Russian President Vladimir Putin’s visit to Belarus on Dec. 19 didn’t deliver any particular results.
Routine statements about joint exercises, a new round of nuclear blackmail, and assurances that Russia will not annex Belarus were among the key talking points during Putin’s press conference in Minsk.
Russia again began increasing its military presence in the country, delivering more than 100 pieces of equipment to Belarus’ where Russian troops are stationed as part of the joint military command.
Belarus issues first prison sentence for raising consumer prices
On Dec. 19, a Belarusian court issued the first sentence for violating Lukashenko’s ban on consumer product price hikes.
A 46-year-old shop owner in Mahiliou was sentenced to two years in prison for raising the price of cheese by 26 kopeks ($0.10).
On Oct. 6, Lukashenko announced a ban on price increases for consumer goods in Belarus due to “exorbitant” inflation.
The ban was effective immediately, and Belarusian authorities conducted raids at grocery stores to monitor price tags for various goods.
Lukashenko claimed on Oct. 10 that the ban is temporary until more permanent means to regulate prices are determined. He did not mention those against whom criminal cases have been filed for violating the order.
On Oct. 27, business owners across 13 cities and towns in Belarus declined to open amid price regulations imposed by Lukashenko’s regime. Some business owners that ceased operations were reportedly afraid of punishment given the ambiguity of price regulations.
Watchdog: Belarusians returning to country detained at border
Human rights watchdog Viasna reported that authorities detained at least 10 Belarusians following border control checks upon their arrival in Belarus from Poland on Dec. 19.
According to the watchdog, those detained are accused of participating in the protests following the 2020 Belarusian presidential election, deemed fraudulent by the international community.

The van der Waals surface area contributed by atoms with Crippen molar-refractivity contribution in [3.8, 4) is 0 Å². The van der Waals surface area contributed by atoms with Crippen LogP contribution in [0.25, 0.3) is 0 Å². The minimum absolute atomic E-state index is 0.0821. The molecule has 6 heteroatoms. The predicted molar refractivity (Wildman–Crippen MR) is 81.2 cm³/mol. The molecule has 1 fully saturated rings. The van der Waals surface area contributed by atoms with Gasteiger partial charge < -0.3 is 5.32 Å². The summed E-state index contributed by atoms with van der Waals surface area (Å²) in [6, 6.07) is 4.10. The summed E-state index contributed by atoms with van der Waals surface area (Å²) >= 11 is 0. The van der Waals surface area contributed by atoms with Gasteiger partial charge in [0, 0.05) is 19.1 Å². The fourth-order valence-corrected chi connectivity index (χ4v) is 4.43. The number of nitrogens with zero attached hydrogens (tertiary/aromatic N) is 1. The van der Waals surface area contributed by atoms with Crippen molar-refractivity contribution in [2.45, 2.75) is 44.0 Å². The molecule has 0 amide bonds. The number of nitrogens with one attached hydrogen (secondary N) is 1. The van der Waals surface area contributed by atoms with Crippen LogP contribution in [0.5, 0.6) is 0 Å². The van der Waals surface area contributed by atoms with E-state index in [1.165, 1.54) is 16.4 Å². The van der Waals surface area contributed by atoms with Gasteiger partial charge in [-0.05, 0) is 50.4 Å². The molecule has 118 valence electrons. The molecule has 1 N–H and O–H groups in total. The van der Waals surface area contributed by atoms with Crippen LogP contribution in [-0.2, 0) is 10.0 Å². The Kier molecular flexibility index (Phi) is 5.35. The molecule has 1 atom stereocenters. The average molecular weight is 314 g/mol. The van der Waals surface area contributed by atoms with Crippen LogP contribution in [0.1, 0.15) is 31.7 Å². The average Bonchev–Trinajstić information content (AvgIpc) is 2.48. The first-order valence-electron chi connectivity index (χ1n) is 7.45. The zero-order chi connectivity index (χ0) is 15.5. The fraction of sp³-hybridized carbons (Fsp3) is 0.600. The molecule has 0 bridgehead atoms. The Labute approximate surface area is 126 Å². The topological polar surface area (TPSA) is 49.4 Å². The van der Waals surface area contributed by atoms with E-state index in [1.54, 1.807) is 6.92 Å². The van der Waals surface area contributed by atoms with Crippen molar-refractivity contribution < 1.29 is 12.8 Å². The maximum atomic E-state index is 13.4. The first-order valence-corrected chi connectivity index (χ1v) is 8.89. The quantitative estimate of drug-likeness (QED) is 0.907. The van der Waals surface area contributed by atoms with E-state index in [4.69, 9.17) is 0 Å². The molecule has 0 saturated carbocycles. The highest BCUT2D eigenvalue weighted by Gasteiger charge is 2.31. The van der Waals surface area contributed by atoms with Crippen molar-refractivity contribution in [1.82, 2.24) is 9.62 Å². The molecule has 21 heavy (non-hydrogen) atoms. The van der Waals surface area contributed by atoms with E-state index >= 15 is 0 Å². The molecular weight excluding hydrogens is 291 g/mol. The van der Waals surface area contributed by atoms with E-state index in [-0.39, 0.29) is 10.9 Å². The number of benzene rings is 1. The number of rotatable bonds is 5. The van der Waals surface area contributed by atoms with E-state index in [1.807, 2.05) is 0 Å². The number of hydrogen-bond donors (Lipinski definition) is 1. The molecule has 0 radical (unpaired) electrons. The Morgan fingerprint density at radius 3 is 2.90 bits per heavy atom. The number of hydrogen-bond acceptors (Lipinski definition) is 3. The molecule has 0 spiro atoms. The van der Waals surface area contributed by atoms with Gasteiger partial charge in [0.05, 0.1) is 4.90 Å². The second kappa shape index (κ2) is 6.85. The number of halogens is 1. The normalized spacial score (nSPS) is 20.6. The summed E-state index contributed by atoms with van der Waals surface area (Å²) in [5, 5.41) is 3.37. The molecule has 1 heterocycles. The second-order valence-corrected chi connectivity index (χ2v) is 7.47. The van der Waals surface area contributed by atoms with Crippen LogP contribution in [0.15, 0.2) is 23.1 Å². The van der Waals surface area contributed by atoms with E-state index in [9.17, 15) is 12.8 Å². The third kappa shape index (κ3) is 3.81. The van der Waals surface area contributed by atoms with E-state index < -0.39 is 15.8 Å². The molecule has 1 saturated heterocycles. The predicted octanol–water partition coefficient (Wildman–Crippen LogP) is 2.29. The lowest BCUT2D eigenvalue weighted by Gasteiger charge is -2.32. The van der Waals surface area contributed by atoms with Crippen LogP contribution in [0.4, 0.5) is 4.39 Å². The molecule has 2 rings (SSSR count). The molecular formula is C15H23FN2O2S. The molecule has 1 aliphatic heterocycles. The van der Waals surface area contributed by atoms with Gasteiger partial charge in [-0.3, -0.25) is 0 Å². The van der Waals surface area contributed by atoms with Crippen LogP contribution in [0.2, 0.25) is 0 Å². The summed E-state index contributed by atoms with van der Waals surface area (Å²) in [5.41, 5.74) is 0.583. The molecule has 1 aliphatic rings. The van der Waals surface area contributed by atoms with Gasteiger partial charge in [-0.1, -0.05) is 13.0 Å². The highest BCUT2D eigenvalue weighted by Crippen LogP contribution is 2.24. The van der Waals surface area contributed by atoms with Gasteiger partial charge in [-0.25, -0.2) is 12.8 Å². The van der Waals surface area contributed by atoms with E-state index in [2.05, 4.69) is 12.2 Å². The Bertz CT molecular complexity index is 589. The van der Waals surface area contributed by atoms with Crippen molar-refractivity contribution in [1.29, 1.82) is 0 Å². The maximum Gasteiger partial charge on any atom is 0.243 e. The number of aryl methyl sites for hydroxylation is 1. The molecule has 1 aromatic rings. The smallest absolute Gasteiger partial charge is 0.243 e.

Aliaksandr Azarau, the head of BYPOL, an association of exiled former Belarusian law enforcement officers that oppose Lukashenko’s regime, said it is not common for Belarusian authorities to detain people at the border.
3.5 times more detentions were reported in autumn compared to summer
The pace of repressions in Belarus has accelerated in the autumn of 2022, with 3.5 times more detentions than during the summer of 2022, according to the Belarusian Change Tracker, a quarterly report published by the Friedrich Ebert Foundation.
The report cites 350-420 detentions per month throughout fall as opposed to 100-120 detained during summer 2022.
Additionally, the number of politically motivated trials increased from 84 to 145 per month and resulted in harsher punishments.
In an attempt to silence the exiled independent media, Lukashenko’s law enforcers are pressing charges for giving interviews to media outlets critical of the regime.
The Independent Journalists Union reports that over 3000 websites were shut down by the regime in 2022, comprising a third of the total amount of banned sites in seven years.
In 2021, 684 websites were listed as extremist.